(C) In another run, a water-soluble novolak resin having an average DP of 2.5 was condensed with about 0.33 mole of tetrahydrothiophene oxide per phenolic OH. Analysis of the recovered water-soluble monomer in cyclic sulfonium zwitterion form indicated an average degree of substitution of about 1.3. The same novolak resin with a slight excess of tetrahydrothiophene oxide gave a sulfonium monomer containing an average of 1.0 8 phenolic OH.

The IR and NMR spectra of these sulfonium salts and zwitterionic monomers were consistent with structural Formulas I and II, e.g.:

where Z(x+y)=1-4. A detailed study of the NMR spectra of the initial novolak resins in d -pyridine solution and the cyclic sulfonium monomers in CF COOH with tetramethylsilane as the internal chemical shift reference established that the water-soluble sulfonium monomers were obtained from novolak resins having less than about 35 mole percent 0,0'-methylene bridging.

Other phenol-aldehyde condensation resins as described in Megson Phenolic Resin Chemistry Academic Press, New York 1958, can be used as the polynuclear phenol reactant. Particularly suitable are the phenol-formaldehyde novolak resins prepared by condensing about 0.7- 1.0 mole formaldehyde with 1 mole phenol to give a soluble novolak resin having a degree of polymerization of up to about 20 as described for example in British Pat. 615,335. These sulfonium salts and zwitterionic monomers have structures consistent with Formulas I and II where R, R and R" are H and 2(x+y) is 1-20, and preferably about 1-4. Halogenated derivatives can be prepared by chlorination or bromination of the cyclic sulfonium salts.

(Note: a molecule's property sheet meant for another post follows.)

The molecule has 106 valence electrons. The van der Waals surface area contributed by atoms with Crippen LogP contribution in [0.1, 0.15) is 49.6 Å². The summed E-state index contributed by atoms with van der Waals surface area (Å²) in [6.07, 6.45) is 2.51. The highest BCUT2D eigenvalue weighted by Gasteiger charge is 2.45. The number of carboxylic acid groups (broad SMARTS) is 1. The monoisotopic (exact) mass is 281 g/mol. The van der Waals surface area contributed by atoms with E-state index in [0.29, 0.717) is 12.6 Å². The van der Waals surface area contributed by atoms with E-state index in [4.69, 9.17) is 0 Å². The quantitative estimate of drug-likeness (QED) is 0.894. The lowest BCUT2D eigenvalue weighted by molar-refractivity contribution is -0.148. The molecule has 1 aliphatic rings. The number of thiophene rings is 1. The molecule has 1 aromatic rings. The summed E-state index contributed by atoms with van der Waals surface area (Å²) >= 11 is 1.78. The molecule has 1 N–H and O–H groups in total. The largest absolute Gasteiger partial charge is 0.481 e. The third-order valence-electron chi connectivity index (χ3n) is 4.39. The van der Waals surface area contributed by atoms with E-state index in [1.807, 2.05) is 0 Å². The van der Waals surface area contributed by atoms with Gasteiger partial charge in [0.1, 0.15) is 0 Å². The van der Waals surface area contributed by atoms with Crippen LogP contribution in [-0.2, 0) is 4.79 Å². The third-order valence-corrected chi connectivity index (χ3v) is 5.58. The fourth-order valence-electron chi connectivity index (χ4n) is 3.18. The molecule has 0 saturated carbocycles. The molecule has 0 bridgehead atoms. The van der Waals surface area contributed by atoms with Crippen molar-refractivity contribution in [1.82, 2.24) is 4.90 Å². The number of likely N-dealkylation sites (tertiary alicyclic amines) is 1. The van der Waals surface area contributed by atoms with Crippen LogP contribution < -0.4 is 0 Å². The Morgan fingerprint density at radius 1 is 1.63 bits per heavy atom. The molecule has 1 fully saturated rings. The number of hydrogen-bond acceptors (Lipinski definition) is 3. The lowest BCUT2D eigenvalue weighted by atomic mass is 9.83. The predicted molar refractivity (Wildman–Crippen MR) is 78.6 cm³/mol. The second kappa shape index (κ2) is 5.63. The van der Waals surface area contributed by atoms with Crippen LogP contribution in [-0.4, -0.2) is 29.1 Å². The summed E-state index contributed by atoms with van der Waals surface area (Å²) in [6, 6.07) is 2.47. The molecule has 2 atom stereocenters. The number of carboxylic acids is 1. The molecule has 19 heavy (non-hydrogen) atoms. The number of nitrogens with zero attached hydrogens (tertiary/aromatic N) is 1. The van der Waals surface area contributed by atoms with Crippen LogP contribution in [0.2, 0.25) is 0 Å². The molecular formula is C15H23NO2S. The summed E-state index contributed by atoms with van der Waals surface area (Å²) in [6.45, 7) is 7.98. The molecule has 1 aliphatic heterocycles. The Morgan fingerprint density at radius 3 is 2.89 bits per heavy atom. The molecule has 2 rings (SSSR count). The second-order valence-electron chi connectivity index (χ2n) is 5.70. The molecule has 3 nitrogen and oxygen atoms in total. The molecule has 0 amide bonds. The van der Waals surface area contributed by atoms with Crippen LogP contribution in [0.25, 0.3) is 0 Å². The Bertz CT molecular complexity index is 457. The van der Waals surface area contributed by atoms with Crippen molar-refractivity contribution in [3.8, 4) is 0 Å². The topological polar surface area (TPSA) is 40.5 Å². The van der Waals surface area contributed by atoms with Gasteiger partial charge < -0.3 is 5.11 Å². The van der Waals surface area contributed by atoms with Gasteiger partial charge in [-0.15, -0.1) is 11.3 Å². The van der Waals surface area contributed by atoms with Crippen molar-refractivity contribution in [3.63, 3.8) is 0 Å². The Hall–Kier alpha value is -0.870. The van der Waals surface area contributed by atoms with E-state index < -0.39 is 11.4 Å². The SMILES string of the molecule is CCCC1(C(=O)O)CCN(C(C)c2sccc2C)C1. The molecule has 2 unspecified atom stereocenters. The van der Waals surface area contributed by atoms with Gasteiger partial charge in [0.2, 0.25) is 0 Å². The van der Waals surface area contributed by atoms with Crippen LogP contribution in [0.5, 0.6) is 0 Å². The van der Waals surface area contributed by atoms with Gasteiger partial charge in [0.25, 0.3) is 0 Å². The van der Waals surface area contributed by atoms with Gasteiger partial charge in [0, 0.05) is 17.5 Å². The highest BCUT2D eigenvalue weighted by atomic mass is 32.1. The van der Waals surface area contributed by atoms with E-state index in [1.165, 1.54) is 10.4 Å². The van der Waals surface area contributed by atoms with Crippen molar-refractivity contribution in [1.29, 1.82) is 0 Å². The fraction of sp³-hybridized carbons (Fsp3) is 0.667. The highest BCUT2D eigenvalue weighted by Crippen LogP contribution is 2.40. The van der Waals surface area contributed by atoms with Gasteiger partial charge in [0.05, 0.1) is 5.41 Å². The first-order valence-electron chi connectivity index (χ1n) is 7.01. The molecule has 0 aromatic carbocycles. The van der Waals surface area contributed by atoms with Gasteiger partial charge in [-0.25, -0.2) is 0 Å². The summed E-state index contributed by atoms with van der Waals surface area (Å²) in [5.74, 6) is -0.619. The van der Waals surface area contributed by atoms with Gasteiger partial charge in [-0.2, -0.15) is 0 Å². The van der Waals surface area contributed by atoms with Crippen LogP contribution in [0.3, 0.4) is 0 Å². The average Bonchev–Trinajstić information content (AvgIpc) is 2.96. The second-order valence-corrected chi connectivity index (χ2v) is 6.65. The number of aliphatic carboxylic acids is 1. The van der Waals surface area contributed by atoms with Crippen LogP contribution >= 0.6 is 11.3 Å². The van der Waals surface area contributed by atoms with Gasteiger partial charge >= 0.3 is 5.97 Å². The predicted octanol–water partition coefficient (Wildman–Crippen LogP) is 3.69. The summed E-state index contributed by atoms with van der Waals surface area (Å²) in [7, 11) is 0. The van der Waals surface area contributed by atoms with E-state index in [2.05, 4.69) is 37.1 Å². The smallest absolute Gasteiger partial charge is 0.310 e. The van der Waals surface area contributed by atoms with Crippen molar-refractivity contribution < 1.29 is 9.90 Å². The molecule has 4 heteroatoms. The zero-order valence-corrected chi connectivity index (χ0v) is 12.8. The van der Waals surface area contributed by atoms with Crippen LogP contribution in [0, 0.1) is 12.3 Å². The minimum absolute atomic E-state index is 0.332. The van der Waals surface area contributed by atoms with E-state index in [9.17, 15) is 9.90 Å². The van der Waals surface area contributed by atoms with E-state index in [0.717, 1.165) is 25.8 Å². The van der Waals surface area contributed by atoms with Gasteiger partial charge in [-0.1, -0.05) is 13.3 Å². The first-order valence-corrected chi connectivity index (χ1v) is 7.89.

EXAMPLE 2 Polymerization of the poly(hydroxyaryl)tetramethylene sulfonium zwitterionic monomers The sulfonium zwitterionic monomers of Example 1 polymerize when heated at about 40'-200 C. Typically the ditferential thermal analysis (DTA) curve of a biscatechol trimethylene ether sulfonium monomer showed a polymerization exotherm between about 60100 C. The resulting polymer had DTA endotherms at 50 and 350 C. corresponding to the glass transition temperature, T and the decomposition temperature. In some instances, the zwitterionic monomers could not be isolated in crystalline form at room temperature because of polymerization as the solvent is removed.

Applied as an aqueous or alcoholic solution to a surface and then dried and heated, these poly(hydroxyaryl)- tetramethylene sulfonium zwitterionic monomers yield water resistant coatings. Cross-linking occurs with an average of more than 1 sulfonium zwitterion group per molecule to yield hard coatings. Blended with a chain extending cyclic sulfonium monomers such as the tetramethylene sulfonium monomer from phenol, o-cresol or 2,6-dichlorophenol, the cross-linking polycyclic sulfonium monomers provide coatings with controlled hardness and flexibility.